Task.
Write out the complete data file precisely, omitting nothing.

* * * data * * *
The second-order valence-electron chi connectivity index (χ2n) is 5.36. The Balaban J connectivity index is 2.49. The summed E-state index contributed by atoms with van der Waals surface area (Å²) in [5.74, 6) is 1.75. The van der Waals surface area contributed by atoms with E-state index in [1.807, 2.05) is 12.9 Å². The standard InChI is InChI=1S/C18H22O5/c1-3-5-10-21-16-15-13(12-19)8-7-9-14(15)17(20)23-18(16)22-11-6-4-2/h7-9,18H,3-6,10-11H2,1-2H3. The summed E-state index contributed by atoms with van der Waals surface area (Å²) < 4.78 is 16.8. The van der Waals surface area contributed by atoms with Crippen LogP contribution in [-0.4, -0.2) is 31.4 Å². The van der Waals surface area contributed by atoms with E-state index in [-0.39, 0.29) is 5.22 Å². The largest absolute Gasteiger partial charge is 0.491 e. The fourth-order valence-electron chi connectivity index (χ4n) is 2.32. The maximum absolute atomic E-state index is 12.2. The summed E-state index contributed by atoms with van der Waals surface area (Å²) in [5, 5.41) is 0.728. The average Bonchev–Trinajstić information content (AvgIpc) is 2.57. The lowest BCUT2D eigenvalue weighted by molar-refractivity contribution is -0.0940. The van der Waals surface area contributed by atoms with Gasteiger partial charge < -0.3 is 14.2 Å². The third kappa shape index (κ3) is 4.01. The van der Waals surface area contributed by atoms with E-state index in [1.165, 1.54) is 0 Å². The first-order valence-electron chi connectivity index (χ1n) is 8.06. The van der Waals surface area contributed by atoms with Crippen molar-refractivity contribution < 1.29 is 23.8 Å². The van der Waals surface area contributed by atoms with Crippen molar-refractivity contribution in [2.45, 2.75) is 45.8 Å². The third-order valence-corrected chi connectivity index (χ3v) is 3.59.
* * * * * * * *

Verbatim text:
The second-order valence-electron chi connectivity index (χ2n) is 5.36. The Balaban J connectivity index is 2.49. The summed E-state index contributed by atoms with van der Waals surface area (Å²) in [5.74, 6) is 1.75. The van der Waals surface area contributed by atoms with E-state index in [1.807, 2.05) is 12.9 Å². The standard InChI is InChI=1S/C18H22O5/c1-3-5-10-21-16-15-13(12-19)8-7-9-14(15)17(20)23-18(16)22-11-6-4-2/h7-9,18H,3-6,10-11H2,1-2H3. The summed E-state index contributed by atoms with van der Waals surface area (Å²) < 4.78 is 16.8. The van der Waals surface area contributed by atoms with Crippen LogP contribution in [-0.4, -0.2) is 31.4 Å². The van der Waals surface area contributed by atoms with E-state index in [-0.39, 0.29) is 5.22 Å². The largest absolute Gasteiger partial charge is 0.491 e. The fourth-order valence-electron chi connectivity index (χ4n) is 2.32. The maximum absolute atomic E-state index is 12.2. The summed E-state index contributed by atoms with van der Waals surface area (Å²) in [5, 5.41) is 0.728. The average Bonchev–Trinajstić information content (AvgIpc) is 2.57. The lowest BCUT2D eigenvalue weighted by molar-refractivity contribution is -0.0940. The van der Waals surface area contributed by atoms with Gasteiger partial charge < -0.3 is 14.2 Å². The third kappa shape index (κ3) is 4.01. The van der Waals surface area contributed by atoms with E-state index in [1.165, 1.54) is 0 Å². The first-order valence-electron chi connectivity index (χ1n) is 8.06. The van der Waals surface area contributed by atoms with Crippen molar-refractivity contribution < 1.29 is 23.8 Å². The van der Waals surface area contributed by atoms with Crippen molar-refractivity contribution in [2.45, 2.75) is 45.8 Å². The third-order valence-corrected chi connectivity index (χ3v) is 3.59.